“Everything in the coffee industry is moving yet milk is overlooked,” says Noble Espresso’s Shaun Young, who has partnered with a Lancashire dairy farm to create specialist milk for coffee.
Photo courtesy Jonny Simpson.
Milk has long been seen as just "the white stuff." It comes in a carton or bottle and you pour it on cereal or splosh it in your tea. Taste, flavour, or providence never really gets a look-in.
This ambivalence towards milk becomes even more stark when you think about our obsession with caffeine. We seem happy to eulogise over coffee beans but the bit making up the majority of our lattes, flat whites, or cappuccinos gets a short shrift.
"Everything in the coffee industry is moving forward—from machines to green coffee-sourcing, and roasting, yet milk is overlooked," laments Shaun Young, a London-based barista and founder of Noble Espresso.
Which is why he decided to shake things up.
If he could control the livestock, how they live, and what they eat, Young figured he could start creating a specialised milk brand for baristas and coffee-drinkers. Of course, this meant he would need to buy a herd of cows and start his own dairy.
Chatting at the dinner table two years ago with business partner Rebecca Young, the idea seemed feasible, but the pair soon discovered that the logistics of setting up their own herd would be beyond what they could realistically achieve. Plan B was to look for an existing dairy farm to partner up with.
"At first, we thought this would be an easy sell but we underestimated the fear that many dairy farms had and the risk they felt they would be taking by working with us," recalls Young. "Many of the farms we visited looked like they were on their last legs but we still couldn't convince them that this [coffee shops] was a market for milk."
After six months and more than 30 conversations with different dairy farms, the Youngs were losing hope—until they met Joe Towers.
Coming from a farming family that has been producing milk in North Lancashire's Lune Valley since the 1960s, not only did 24-year-old Travers have a team ready and willing to set up a new herd on their farm, but also a background in the coffee industry, thanks to time spent working in Tanzania.
Under a partnership agreed late last year, Travers' family bought 70 Jersey cows—a breed known for delivering a comparatively higher fat and protein content in their milk—from Denmark. In return, they get a guaranteed market and a small price premium for the milk, processed locally, from Young, who then brands and sells it as The Estate Dairy.
In a sector known for gloomy stories about dairy farmers forced to quit due to low pay, Young says his milk could help change public attitudes.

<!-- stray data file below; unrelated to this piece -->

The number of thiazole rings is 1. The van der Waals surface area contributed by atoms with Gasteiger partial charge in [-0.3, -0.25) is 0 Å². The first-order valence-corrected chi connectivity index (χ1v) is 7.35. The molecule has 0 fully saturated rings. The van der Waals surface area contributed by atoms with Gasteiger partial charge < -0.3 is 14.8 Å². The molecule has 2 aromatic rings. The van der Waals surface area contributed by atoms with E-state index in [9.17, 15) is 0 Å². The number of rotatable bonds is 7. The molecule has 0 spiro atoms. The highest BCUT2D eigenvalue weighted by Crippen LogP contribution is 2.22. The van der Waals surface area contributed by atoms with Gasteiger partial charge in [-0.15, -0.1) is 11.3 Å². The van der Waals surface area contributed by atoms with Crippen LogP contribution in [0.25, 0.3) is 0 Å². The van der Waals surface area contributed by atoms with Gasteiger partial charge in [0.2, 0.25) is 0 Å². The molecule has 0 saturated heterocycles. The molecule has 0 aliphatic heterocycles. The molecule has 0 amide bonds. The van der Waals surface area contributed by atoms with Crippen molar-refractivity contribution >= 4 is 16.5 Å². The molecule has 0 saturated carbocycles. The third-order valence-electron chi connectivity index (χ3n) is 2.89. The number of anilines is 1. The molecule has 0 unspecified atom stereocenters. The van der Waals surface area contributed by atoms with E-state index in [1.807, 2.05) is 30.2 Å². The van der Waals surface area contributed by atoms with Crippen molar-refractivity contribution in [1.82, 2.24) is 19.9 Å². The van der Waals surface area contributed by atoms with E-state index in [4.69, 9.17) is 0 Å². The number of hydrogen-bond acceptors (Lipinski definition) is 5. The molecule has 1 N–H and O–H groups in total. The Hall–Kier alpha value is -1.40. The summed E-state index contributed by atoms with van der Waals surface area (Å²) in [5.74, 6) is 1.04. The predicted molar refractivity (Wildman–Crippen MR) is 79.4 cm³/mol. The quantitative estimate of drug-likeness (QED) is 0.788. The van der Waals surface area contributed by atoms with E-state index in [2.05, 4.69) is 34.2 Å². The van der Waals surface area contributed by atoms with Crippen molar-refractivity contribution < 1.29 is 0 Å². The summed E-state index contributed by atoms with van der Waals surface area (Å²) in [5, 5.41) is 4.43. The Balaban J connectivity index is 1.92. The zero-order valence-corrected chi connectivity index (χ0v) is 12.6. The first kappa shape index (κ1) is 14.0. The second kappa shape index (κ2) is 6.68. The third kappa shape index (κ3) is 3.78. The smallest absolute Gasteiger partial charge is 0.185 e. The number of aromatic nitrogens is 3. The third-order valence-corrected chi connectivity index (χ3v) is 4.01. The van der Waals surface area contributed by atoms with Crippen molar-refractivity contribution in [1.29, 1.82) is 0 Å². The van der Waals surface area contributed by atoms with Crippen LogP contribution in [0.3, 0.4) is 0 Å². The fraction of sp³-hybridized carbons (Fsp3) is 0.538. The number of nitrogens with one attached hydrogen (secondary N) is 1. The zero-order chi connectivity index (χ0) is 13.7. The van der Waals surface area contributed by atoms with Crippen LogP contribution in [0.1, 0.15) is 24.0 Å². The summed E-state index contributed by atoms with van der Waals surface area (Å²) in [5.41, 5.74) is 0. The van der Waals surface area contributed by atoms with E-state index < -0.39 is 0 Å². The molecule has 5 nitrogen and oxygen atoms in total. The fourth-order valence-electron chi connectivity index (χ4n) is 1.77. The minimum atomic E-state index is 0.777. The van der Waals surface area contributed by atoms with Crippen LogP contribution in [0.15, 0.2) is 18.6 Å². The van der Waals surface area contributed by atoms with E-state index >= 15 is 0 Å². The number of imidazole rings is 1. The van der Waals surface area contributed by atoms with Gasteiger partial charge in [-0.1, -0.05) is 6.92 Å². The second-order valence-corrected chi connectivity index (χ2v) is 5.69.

"We underestimated the fear that dairy farms had about working with us. Many of the farms we visited looked like they were on their last legs but we still couldn't convince them that coffee shops were a market for milk."
"We're trying to pioneer something different and raise the quality and perception of milk by getting cafes to stand behind it and be more passionate about the milk they are selling," he explains.
Two months after launching, the team are selling almost 4,000 two-litre bottles of milk every week to over 30 cafes in London. They have also started delivering to coffee shops in Leeds.
Of course, there are already branded milks favoured by specialist coffee shops—including Yeo Valley Organic and Northiam Dairy—but Estate Dairy's version is the first to be created specifically for baristas. And the choice of the Jersey breed (most milk is produced by black-and-white Holstein-Friesian cows) is a key selling point. The high fat milk gives a sweet, melt-in-your-mouth feel, while its protein levels help produce those tiny bubbles that, if steamed properly, result in milk with a luxurious, mousse-like texture.
Setting up the milk herd and providing a clear, transparent supply chain for cafes is just the start. The Estate Dairy's next step is experimenting with the taste and flavour of its milk. While not expecting to engender the same level of passion as coffee, Young's aim is to at least break myth of milk as a homogeneous product.
"We're pretty excited and curious," he says. "No dairy has ever had a need to look into something like this, so it's not been done before in the UK."
With the help of Morton Münchow, a food science lecturer and owner of the Copenhagen-based academy Coffee Mind, Young has arranged for a postgraduate researcher to spend time looking into the relationship between the diet of the cows on Brades Farm and the flavour and aroma of the milk they produce.
"We want a milk that's rich and dense, but doesn't dilute the nuances of specialty coffee," he explains. "Also high in protein to assist with foam stability and a unique flavour profile."
Move over, coffee snobs. Milk snobbery could soon be where it's at.